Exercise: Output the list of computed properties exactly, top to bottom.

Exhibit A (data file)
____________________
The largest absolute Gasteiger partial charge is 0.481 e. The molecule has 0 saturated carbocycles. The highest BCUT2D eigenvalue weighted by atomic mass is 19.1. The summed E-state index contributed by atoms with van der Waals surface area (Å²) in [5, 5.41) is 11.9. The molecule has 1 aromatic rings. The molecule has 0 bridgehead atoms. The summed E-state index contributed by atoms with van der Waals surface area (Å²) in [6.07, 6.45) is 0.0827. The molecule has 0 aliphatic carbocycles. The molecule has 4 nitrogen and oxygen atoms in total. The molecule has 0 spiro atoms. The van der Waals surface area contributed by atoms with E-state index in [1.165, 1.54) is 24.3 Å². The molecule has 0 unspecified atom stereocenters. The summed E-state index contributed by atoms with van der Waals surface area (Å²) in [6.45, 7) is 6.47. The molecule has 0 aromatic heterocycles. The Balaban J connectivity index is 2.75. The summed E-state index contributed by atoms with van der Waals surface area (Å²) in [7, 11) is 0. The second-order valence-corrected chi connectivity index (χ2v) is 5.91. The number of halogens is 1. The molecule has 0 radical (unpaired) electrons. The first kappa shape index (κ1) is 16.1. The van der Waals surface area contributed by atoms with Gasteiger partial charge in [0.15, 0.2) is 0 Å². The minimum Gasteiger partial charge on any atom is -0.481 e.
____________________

The largest absolute Gasteiger partial charge is 0.481 e. The molecule has 0 saturated carbocycles. The highest BCUT2D eigenvalue weighted by atomic mass is 19.1. The summed E-state index contributed by atoms with van der Waals surface area (Å²) in [5, 5.41) is 11.9. The molecule has 1 aromatic rings. The molecule has 0 bridgehead atoms. The summed E-state index contributed by atoms with van der Waals surface area (Å²) in [6.07, 6.45) is 0.0827. The molecule has 0 aliphatic carbocycles. The molecule has 4 nitrogen and oxygen atoms in total. The molecule has 0 spiro atoms. The van der Waals surface area contributed by atoms with E-state index in [1.165, 1.54) is 24.3 Å². The molecule has 0 unspecified atom stereocenters. The summed E-state index contributed by atoms with van der Waals surface area (Å²) in [6.45, 7) is 6.47. The molecule has 0 aromatic heterocycles. The Balaban J connectivity index is 2.75. The summed E-state index contributed by atoms with van der Waals surface area (Å²) in [7, 11) is 0. The second-order valence-corrected chi connectivity index (χ2v) is 5.91. The number of halogens is 1. The molecule has 0 radical (unpaired) electrons. The first kappa shape index (κ1) is 16.1. The van der Waals surface area contributed by atoms with Gasteiger partial charge in [0.15, 0.2) is 0 Å². The minimum Gasteiger partial charge on any atom is -0.481 e.